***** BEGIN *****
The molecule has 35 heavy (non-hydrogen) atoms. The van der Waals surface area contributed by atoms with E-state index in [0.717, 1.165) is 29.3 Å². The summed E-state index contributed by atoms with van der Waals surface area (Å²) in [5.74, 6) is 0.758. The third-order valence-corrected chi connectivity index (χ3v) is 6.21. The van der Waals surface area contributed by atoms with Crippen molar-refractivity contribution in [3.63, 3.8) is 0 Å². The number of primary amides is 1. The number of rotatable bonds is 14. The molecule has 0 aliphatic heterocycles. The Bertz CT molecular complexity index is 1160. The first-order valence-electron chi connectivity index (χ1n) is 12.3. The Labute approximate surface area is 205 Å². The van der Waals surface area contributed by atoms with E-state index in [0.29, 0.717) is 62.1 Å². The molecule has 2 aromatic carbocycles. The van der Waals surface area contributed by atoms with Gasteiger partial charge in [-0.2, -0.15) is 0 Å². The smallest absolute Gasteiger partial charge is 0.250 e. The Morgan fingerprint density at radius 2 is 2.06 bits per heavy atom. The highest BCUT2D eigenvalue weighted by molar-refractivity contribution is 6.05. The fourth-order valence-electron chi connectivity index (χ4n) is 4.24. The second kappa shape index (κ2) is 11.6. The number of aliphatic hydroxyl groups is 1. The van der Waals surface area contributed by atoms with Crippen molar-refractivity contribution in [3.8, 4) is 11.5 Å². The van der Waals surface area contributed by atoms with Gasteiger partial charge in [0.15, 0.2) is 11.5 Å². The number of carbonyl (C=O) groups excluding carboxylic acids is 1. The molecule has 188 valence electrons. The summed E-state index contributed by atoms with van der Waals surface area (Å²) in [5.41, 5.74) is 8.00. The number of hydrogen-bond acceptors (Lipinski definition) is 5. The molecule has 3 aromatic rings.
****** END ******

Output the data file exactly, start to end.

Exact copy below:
The molecule has 35 heavy (non-hydrogen) atoms. The van der Waals surface area contributed by atoms with E-state index in [0.717, 1.165) is 29.3 Å². The summed E-state index contributed by atoms with van der Waals surface area (Å²) in [5.74, 6) is 0.758. The third-order valence-corrected chi connectivity index (χ3v) is 6.21. The van der Waals surface area contributed by atoms with Crippen molar-refractivity contribution in [3.63, 3.8) is 0 Å². The number of primary amides is 1. The number of rotatable bonds is 14. The molecule has 0 aliphatic heterocycles. The Bertz CT molecular complexity index is 1160. The first-order valence-electron chi connectivity index (χ1n) is 12.3. The Labute approximate surface area is 205 Å². The van der Waals surface area contributed by atoms with E-state index in [0.29, 0.717) is 62.1 Å². The molecule has 2 aromatic carbocycles. The van der Waals surface area contributed by atoms with Gasteiger partial charge in [-0.2, -0.15) is 0 Å². The smallest absolute Gasteiger partial charge is 0.250 e. The Morgan fingerprint density at radius 2 is 2.06 bits per heavy atom. The highest BCUT2D eigenvalue weighted by molar-refractivity contribution is 6.05. The fourth-order valence-electron chi connectivity index (χ4n) is 4.24. The second kappa shape index (κ2) is 11.6. The number of aliphatic hydroxyl groups is 1. The van der Waals surface area contributed by atoms with Crippen molar-refractivity contribution in [3.8, 4) is 11.5 Å². The van der Waals surface area contributed by atoms with Gasteiger partial charge in [0.15, 0.2) is 11.5 Å². The number of carbonyl (C=O) groups excluding carboxylic acids is 1. The molecule has 188 valence electrons. The summed E-state index contributed by atoms with van der Waals surface area (Å²) in [5.41, 5.74) is 8.00. The number of hydrogen-bond acceptors (Lipinski definition) is 5. The molecule has 3 aromatic rings.